First Time Buyer Mortgages

Information and advice on mortgages for first time buyers

First time buyer mortgages are much more difficult to obtain these days than they were before the housing crisis and credit crunch in 2007/8. Before the financial melt down, 95 mortgages for first time buyers (only 5% deposit) could be obtained by people or even higher! Nowadays much higher deposits are required – 10%, 15% or even 20% of the value of the property. Unfortunately, the days of 100 percent mortgages or even 5 deposit mortgages are over.

Putting down a deposit – paying for other costs

Borrowers today seeking first time buyer mortgages will usually need to find a substantial amount to put down as a deposit. Property values vary enormously depending on their geographical location. While properties under £100,000 can be purchased in parts of the Midlands and the North, individuals are commonly paying more than £200,000 for properties in London and the South East. A 20% deposit for a £100,000 property would be £20,000 and for a £200,000 property would be £40,000.

Those seeking these mortgages also need to take into account that, in addition to putting down a deposit, a buyer will have to find the money to pay for solicitor’s fees, valuation and survey fees, and mortgage broker fees if they employ a mortgage broker.

Stamp duty

Individuals may also have to pay stamp duty, a tax on the purchase of the property. If the value of the property is less than £125,000, then there is no stamp duty to pay. Properties valued between £125,000 and £250,000 incur a stamp duty of 1% of the property’s value. Above £250,000 there are higher tax rates.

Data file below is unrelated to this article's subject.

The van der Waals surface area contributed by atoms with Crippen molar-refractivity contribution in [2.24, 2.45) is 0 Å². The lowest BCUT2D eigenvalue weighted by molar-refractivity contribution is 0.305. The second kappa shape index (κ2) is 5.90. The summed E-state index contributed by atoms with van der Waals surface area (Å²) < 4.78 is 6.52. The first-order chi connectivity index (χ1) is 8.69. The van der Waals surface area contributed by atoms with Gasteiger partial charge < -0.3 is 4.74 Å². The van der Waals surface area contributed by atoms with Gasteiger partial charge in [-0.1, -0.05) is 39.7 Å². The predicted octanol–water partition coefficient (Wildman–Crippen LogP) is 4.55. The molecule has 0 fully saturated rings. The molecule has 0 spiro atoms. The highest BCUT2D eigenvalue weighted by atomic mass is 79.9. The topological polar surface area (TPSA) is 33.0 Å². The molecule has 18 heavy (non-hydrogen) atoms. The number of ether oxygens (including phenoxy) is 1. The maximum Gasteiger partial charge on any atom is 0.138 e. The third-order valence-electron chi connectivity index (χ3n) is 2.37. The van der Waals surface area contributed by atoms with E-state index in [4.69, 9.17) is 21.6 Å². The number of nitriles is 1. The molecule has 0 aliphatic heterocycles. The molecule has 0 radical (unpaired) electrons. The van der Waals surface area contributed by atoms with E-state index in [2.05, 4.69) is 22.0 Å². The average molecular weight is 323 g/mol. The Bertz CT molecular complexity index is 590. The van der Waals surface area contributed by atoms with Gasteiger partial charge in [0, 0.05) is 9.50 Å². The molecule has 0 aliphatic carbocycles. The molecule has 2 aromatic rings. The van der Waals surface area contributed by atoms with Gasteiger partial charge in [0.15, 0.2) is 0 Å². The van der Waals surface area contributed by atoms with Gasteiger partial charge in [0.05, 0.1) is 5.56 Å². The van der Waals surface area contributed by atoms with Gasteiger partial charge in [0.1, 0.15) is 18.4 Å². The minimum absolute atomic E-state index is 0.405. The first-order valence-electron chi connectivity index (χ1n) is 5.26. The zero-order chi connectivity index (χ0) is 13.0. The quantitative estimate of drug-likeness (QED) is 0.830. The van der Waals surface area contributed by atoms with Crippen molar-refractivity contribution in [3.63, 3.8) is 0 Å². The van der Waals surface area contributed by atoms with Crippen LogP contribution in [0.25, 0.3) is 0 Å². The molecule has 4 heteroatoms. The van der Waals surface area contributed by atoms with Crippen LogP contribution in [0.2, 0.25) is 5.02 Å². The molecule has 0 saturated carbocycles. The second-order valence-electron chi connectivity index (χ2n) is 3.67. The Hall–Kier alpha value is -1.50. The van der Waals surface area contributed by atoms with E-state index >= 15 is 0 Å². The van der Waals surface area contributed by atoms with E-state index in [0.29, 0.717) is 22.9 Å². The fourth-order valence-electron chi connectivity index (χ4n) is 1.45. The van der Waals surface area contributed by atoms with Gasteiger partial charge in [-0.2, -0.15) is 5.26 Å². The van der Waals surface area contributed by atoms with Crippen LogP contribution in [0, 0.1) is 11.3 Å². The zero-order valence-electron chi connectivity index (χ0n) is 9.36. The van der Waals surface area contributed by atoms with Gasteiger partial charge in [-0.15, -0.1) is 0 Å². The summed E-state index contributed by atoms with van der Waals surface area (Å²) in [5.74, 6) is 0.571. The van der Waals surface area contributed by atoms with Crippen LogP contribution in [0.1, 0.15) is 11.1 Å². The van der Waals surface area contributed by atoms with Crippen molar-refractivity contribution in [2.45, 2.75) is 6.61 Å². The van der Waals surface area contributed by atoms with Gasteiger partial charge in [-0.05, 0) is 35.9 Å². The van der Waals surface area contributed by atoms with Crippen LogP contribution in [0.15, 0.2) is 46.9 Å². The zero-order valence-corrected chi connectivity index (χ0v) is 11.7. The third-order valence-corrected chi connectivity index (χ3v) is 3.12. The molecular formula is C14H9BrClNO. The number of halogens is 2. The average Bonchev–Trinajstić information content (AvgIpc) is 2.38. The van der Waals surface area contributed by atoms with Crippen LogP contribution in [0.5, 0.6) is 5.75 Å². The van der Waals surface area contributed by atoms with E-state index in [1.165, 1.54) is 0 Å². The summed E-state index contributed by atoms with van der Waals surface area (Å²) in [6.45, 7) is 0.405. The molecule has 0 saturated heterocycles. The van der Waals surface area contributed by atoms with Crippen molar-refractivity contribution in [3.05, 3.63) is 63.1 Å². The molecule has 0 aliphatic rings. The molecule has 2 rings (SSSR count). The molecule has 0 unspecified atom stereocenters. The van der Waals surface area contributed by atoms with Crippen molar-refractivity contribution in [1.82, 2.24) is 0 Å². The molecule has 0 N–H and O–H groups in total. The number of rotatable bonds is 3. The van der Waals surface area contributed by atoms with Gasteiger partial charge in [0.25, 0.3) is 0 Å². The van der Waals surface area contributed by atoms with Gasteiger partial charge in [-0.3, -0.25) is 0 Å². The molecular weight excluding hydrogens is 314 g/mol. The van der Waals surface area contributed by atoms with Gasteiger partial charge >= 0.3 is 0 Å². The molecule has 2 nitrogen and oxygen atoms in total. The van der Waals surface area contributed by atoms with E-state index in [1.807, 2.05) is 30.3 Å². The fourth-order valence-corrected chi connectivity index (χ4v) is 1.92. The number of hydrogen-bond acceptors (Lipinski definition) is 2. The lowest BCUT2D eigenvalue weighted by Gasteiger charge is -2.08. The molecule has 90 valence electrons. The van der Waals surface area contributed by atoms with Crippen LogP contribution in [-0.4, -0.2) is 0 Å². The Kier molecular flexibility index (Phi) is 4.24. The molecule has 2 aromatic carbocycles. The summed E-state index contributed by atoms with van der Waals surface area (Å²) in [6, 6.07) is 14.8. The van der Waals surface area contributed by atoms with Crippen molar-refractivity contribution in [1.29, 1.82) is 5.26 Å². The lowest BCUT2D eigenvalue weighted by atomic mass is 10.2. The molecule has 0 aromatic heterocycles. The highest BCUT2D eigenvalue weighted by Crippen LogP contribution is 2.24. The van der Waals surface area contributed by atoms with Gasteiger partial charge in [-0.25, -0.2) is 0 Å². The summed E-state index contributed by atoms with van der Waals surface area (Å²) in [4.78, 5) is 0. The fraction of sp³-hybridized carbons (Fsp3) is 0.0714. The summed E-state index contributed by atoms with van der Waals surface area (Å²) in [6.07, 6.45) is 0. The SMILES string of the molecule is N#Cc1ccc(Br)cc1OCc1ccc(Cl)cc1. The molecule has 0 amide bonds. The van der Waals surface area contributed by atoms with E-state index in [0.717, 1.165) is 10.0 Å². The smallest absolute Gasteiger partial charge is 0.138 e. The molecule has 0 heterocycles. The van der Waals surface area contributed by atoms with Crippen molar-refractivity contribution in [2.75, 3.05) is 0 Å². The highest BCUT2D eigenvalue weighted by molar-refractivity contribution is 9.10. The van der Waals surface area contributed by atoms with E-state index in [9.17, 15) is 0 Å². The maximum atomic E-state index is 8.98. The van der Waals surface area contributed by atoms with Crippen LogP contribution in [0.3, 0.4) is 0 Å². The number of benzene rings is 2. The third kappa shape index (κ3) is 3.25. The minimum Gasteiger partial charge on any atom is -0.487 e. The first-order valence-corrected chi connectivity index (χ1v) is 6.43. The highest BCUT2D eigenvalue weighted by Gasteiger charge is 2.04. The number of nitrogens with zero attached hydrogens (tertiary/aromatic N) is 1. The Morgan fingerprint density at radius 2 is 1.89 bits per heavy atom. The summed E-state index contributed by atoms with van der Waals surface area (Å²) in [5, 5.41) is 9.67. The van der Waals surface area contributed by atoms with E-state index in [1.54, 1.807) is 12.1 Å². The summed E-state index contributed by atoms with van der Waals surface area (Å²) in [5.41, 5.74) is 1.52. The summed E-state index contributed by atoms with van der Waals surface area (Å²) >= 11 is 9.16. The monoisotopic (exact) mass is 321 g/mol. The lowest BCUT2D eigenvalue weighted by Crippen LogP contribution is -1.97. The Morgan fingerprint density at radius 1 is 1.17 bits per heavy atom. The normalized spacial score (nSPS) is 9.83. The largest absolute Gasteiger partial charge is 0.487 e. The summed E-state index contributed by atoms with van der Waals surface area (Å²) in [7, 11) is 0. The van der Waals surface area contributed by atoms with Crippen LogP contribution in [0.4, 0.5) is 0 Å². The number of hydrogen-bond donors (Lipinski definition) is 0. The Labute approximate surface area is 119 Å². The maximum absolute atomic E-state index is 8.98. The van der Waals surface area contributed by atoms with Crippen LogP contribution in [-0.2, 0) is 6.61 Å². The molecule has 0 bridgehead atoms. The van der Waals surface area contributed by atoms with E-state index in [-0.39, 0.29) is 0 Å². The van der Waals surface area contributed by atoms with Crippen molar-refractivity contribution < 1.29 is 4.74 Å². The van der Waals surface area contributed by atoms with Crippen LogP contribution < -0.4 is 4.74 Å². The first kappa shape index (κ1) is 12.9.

In 2010, people purchasing properties up to £250,000 in value were given a stamp duty ‘holiday’ whereby they were liable to no tax. However; that holiday expired at the end of March 2012 (this may change with the 2012 budget) leaving people liable for stamp duty for all properties costing more than £125,000.

Getting help with the deposit

The finance for first time buyers problem is usually solved by people seeking help from their parents, partners, or friends to raise the money for the deposit. This may be an informal arrangement or the parent or partner may jointly own the property with the person and thus be jointly liable for the mortgage payments.

Anyone seeking additional mortgages for first time buyers information will therefore need to calculate whether their budget enables them to pay the deposit, and pay all the costs that are associated with obtaining a mortgage and purchasing a home.

Calculating the mortgage payments

Before committing themselves to a mortgage, borrowers will also need to calculate whether they can afford the monthly mortgage payments. For this, they will need to use a mortgages calculator. With a calculator like this, you input the total amount of the loan, the type of loan – interest only or repayment, the interest rate, and the term length. The online estimator will then be able to determine what the expected monthly payments will be.